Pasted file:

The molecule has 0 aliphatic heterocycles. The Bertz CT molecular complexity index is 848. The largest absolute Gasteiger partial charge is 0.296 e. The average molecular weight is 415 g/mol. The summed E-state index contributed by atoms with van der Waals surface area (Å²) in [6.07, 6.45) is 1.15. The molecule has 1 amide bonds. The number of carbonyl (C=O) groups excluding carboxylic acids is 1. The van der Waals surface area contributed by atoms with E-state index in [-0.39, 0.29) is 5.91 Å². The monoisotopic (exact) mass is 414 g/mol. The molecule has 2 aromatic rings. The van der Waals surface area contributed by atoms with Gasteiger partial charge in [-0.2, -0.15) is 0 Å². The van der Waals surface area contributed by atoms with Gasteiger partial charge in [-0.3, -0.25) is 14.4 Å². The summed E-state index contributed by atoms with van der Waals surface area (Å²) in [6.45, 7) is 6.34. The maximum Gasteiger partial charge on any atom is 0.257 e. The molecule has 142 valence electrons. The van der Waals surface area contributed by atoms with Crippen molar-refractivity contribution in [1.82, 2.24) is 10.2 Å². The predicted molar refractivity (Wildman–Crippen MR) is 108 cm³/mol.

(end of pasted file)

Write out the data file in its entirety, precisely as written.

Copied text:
The molecule has 0 aliphatic heterocycles. The Bertz CT molecular complexity index is 848. The largest absolute Gasteiger partial charge is 0.296 e. The average molecular weight is 415 g/mol. The summed E-state index contributed by atoms with van der Waals surface area (Å²) in [6.07, 6.45) is 1.15. The molecule has 1 amide bonds. The number of carbonyl (C=O) groups excluding carboxylic acids is 1. The van der Waals surface area contributed by atoms with E-state index in [-0.39, 0.29) is 5.91 Å². The monoisotopic (exact) mass is 414 g/mol. The molecule has 2 aromatic rings. The van der Waals surface area contributed by atoms with Gasteiger partial charge in [-0.2, -0.15) is 0 Å². The van der Waals surface area contributed by atoms with Gasteiger partial charge in [-0.3, -0.25) is 14.4 Å². The summed E-state index contributed by atoms with van der Waals surface area (Å²) in [6.45, 7) is 6.34. The maximum Gasteiger partial charge on any atom is 0.257 e. The molecule has 142 valence electrons. The van der Waals surface area contributed by atoms with Crippen molar-refractivity contribution in [1.82, 2.24) is 10.2 Å². The predicted molar refractivity (Wildman–Crippen MR) is 108 cm³/mol.